However, the current pressures on the health visiting service and demands on the individual health visitor do not give practitioners time to address wider community issues and start to tackle the problems associated with health inequalities. Too often health visitors find themselves on the back foot of a situation; a process of damage limitation when it comes to child protection. Whilst each individual is working hard to ensure that those at risk, or already in a dangerous situation, are taken care of there is little time to work with the community to improve the social issues which lie behind such cases of child protection.

As long as we have a ‘downstream’ culture in public health and social services we will continue to see cases such as Victoria Climbie and Baby P. Public health professionals need to establish a balance between implementing interventions to prevent health inequalities whilst not neglecting those that slip through the net.

Leadership role of health visitors

One of the main failings identified in Lord Laming’s recent report on child services was a lack of communication and joined up working between different professions in the children’s workforce. Inter-professional working is vital if we are to ease the pressure of responsibility on individuals and make each service more efficient. In studying the role of health visitors recent reports have concluded that there is a golden opportunity here to develop the health visitor in a leadership role; leading a team of professionals from across the spectrum of the children’s workforce. This idea of the health visiting services becoming fully integrated with preventative and protective services for children and families was recommended in the Facing the Future report produced by the Department of Health in 2007 and should provide the starting point for the forthcoming review.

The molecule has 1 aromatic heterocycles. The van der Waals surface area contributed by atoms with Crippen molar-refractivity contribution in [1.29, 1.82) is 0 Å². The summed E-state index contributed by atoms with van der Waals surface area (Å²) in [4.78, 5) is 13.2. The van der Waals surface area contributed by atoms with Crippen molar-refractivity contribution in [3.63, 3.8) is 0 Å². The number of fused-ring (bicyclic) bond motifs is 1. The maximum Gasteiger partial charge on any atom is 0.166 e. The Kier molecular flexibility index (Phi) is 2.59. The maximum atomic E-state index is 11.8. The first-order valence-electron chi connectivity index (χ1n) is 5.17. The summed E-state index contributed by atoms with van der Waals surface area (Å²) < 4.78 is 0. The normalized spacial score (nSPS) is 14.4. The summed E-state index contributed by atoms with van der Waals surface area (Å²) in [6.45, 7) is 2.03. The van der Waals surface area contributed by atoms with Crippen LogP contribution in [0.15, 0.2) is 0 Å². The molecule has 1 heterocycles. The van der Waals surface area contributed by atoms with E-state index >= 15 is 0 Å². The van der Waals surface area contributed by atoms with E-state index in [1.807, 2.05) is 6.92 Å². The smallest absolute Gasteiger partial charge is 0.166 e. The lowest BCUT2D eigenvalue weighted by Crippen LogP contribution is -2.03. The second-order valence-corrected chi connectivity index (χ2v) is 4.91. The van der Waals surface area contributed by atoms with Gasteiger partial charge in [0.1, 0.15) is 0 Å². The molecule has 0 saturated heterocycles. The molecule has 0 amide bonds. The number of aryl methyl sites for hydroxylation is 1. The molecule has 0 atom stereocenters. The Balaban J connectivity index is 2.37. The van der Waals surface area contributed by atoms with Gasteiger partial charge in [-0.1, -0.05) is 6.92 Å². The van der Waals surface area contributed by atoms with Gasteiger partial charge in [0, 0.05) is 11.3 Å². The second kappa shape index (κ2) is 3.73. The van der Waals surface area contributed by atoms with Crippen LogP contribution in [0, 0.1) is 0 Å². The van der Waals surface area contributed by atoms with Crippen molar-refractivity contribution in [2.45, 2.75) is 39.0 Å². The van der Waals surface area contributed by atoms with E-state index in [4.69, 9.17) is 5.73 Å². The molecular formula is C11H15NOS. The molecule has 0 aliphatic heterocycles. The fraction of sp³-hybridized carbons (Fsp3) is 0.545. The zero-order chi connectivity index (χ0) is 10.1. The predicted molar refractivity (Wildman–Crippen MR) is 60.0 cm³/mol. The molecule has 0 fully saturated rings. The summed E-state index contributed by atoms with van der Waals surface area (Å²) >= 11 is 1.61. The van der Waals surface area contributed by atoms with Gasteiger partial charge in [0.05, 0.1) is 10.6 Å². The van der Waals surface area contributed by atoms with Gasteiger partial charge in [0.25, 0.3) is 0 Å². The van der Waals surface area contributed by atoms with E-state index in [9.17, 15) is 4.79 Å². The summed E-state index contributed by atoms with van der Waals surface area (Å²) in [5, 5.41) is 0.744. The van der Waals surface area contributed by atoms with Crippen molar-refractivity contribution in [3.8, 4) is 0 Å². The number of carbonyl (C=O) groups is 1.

By developing a team of multi-disciplinary professionals working together the barriers usually faced when trying to communicate or work across professions will be addressed. With the health visitor as the central point of contact it will ensure that the relevant mix of skills and experience is involved in any particular situation, that referrals are followed up and that all information is available to all professionals within the team. In this ideal everyone will be aware of the situation, no information will be lost and a more informed decision can be made. The hope is then that a situation where even after over 60 meetings with various professionals a child is killed at the hands of their parents never happens again.